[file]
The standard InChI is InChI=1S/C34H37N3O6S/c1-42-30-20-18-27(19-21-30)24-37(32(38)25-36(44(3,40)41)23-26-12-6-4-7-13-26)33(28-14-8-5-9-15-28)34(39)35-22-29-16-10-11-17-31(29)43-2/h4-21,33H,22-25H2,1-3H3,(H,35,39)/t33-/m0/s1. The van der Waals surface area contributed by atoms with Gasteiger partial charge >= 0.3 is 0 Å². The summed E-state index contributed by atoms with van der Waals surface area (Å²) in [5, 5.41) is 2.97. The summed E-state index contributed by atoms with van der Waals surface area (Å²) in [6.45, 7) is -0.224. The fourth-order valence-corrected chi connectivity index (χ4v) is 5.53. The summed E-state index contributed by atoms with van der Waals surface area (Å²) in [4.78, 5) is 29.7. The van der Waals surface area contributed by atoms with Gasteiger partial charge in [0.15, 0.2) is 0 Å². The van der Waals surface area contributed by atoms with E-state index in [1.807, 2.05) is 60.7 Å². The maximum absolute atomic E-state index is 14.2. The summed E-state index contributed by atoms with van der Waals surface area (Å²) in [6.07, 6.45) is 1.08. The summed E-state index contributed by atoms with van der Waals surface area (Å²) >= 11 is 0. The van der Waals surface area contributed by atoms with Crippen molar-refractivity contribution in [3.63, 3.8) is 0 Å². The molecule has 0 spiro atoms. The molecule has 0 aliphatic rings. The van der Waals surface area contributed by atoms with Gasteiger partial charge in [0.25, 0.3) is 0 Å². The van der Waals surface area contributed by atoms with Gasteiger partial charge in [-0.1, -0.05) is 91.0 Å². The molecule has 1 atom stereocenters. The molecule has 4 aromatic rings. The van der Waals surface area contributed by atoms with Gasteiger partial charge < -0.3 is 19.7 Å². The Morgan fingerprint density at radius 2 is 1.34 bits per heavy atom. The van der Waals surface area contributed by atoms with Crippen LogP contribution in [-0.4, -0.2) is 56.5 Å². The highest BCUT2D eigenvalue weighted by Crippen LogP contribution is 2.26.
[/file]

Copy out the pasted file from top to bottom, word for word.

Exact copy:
The standard InChI is InChI=1S/C34H37N3O6S/c1-42-30-20-18-27(19-21-30)24-37(32(38)25-36(44(3,40)41)23-26-12-6-4-7-13-26)33(28-14-8-5-9-15-28)34(39)35-22-29-16-10-11-17-31(29)43-2/h4-21,33H,22-25H2,1-3H3,(H,35,39)/t33-/m0/s1. The van der Waals surface area contributed by atoms with Gasteiger partial charge >= 0.3 is 0 Å². The summed E-state index contributed by atoms with van der Waals surface area (Å²) in [5, 5.41) is 2.97. The summed E-state index contributed by atoms with van der Waals surface area (Å²) in [6.45, 7) is -0.224. The fourth-order valence-corrected chi connectivity index (χ4v) is 5.53. The summed E-state index contributed by atoms with van der Waals surface area (Å²) in [4.78, 5) is 29.7. The van der Waals surface area contributed by atoms with Gasteiger partial charge in [0.15, 0.2) is 0 Å². The van der Waals surface area contributed by atoms with E-state index in [1.807, 2.05) is 60.7 Å². The maximum absolute atomic E-state index is 14.2. The summed E-state index contributed by atoms with van der Waals surface area (Å²) in [6.07, 6.45) is 1.08. The summed E-state index contributed by atoms with van der Waals surface area (Å²) >= 11 is 0. The van der Waals surface area contributed by atoms with Crippen molar-refractivity contribution in [3.63, 3.8) is 0 Å². The molecule has 0 spiro atoms. The molecule has 0 aliphatic rings. The van der Waals surface area contributed by atoms with Gasteiger partial charge in [0.25, 0.3) is 0 Å². The van der Waals surface area contributed by atoms with Gasteiger partial charge in [-0.1, -0.05) is 91.0 Å². The molecule has 1 atom stereocenters. The molecule has 4 aromatic rings. The van der Waals surface area contributed by atoms with Gasteiger partial charge < -0.3 is 19.7 Å². The Morgan fingerprint density at radius 2 is 1.34 bits per heavy atom. The van der Waals surface area contributed by atoms with Crippen LogP contribution in [-0.4, -0.2) is 56.5 Å². The highest BCUT2D eigenvalue weighted by Crippen LogP contribution is 2.26.